3 Questions with YA Author Tera Lynn Childs
Interested in learning about YA (Young Adult) the hottest "new" genre to hit the proverbial pike? Then you could do a lot worse than listening to talented RITA-winning author, Tera Lynn Childs, who knows more than anyone I know on the subject. We recently tracked her down for three questions.
BtO: I've been enjoying checking out a few great YA (Young Adult) reads in the past two years, and found both your clever debut, OH. MY. GODS! and the follow-up, GODDESS BOOT CAMP, fresh and fun, with their secret island high school for the descendants of the
Greek gods. Which leads me to my first question, why launch a whole new world (and series) with the release of FORGIVE MY FINS?
TLC: Honestly? Well, there are two reasons. Partly, I made the switch because the sales for the OH. MY. GODS. books started out kind of slow and my publisher wanted to start something new while we waited for them to pick up momentum.
But that's not the only reason. I'd started FORGIVE MY FINS way back in 2006, right before I sold OH. MY. GODS. We'd been getting rejection after rejection and my agent suggested I start something new. I was in Florida for the summer, spending lots of time on the beach. Growing up, I'd been a competitive swimmer and I still fantasized about magically turning into a mermaid. One day, I decided it would be cool if a merperson could bestow their magical powers with a kiss. And then, being a writer, I added conflict and wondered what would happen if a mermaid accidentally kiss the wrong boy.
Being a water baby and a wannabe mermaid, this was a book close to my heart, and my critique partner (Sophie Jordan) always thought it was my best. (Plus, we both love, love, love Quince.) So, when my editor asked for something new, I jumped at the chance to finish FORGIVE MY FINS.
BtO: Can you tell us a little about the heroine, Lily Sanderson, and give us a sneak preview of the fix she's gotten herself into?
TLC: Lily is the princess and sole heir to the underwater kingdom of Thalassinia. She's awkward and self-effacing and loyal to the core. Three years ago, she learned that her late mother was a human and decided to go live on land to learn more about that world. She only planned to stay a year, but then she fell head over fins for her crush, swim star Brody. And if she has to put up with her obnoxious biker-boy neighbor, Quince, to stay close to Brody, then that's a price she's willing to pay.
In the mer world, a kiss forms a magical bond between the kissers and grants mer powers if one of them is human. Lily's 18th birthday is only weeks away and, if she isn't bonded to her mermate by then, she'll lose her place in the succession. With Quince's help she's supposed to meet Brody at the school dance, confess her feelings, and hopefully--if he feels the same--be bonded and on her way home in plenty of time. Only the meeting doesn't go as planned (shocking!) and instead she accidentally kisses bane-of-her-existence Quince. Now she needs to get Quince home to Thalassinia asap, get her dad the king to perform a separation, and get back to making Brody see they should be mermates before time runs out. Guess what? Things don't sail quite that smoothly.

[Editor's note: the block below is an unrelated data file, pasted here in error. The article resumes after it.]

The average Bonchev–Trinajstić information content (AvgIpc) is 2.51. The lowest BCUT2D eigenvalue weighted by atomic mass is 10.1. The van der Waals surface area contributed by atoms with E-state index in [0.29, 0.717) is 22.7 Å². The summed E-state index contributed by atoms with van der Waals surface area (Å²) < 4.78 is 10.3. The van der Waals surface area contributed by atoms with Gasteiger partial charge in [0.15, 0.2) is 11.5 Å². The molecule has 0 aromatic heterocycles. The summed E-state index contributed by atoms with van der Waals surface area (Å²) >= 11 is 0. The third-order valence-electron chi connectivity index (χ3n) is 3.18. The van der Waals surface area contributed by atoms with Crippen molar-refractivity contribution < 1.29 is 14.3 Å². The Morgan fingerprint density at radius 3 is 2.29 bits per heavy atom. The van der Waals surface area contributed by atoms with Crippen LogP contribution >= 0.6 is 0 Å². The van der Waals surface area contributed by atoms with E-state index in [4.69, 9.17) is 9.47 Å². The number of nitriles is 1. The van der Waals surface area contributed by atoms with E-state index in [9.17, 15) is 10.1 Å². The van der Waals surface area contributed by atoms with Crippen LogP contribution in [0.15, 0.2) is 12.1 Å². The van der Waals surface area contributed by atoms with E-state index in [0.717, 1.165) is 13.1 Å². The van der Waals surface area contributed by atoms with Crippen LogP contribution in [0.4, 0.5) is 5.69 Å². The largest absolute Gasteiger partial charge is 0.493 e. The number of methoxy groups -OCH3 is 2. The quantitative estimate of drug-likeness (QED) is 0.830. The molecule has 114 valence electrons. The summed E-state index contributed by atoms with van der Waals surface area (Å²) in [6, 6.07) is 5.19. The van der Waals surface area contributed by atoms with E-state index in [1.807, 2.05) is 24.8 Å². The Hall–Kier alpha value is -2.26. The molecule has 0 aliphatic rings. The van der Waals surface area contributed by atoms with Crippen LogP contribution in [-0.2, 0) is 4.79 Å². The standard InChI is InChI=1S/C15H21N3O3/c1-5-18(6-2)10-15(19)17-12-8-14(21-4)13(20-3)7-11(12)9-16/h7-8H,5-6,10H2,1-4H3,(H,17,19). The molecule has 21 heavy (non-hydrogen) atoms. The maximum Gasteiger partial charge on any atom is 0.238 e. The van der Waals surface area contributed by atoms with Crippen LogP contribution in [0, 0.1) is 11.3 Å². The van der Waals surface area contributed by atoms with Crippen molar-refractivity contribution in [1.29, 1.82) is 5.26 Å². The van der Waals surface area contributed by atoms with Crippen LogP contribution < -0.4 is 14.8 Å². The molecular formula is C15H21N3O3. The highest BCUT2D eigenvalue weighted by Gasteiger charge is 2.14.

BtO: Okay, it's official. I cannot wait to read this book.
Some of your readers might be surprised to learn that I got to know you through a local chapter of the Romance Writers of America. Can you share with us how writing YA is similar to romance, and what are the major differences?
TLC: I can't tell you how many romance authors have asked me about writing YA, insisting they never could. Nonsense! Teens today are not the foreign creatures we melodramatically believe them to be. While their environment might have changed (they text instead of write notes, they face increased security measures, they spend more time on facebook than on the phone) teens today go through the same things teens have always gone through. First loves, first kisses, first betrayals, friendships, enemies, worrying about the future, trying to define themselves, trying to live up to expectations. Tell me you didn't go through that in your teen years.
As for the writing, the only difference between YA and romance is the fact that the main character is a teen. That, of course, leads to teen-specific situations (like high school and summer camp) and teen-like reactions, but otherwise the rules of writing are the same. You needs lots of believable conflict. You need sympathetic characters with adequate motivation. You needs a strong voice--and, no, you don't need to change your voice to sound teen, just stay true to your voice
People have tried to tell me there are "rules" in YA, things you can't write about or certain things you should do. Also not true. In fact, there are fewer rules in YA literature than in romance. We don't necessarily have the happily ever after ending. And there is no such thing as an off-limits topic. There have been YA books that address sex, drugs, alcohol, abuse, rape, suicide, incest ... you name it, the YA genre has it. These may be scary or uncomfortable topics, but the reality is teens out there are facing these issues everyday. Not writing about them doesn't make them any less real. The only rule in YA--and this is a rule that should apply to all fiction, no matter the age group or genre--is "If it serves the story, write it. If it doesn't, leave it."
BtO: Thanks so much for stopping by, Tera, and I hope FORGIVE MY FINS makes a (wait for it...) big splash on the YA scene!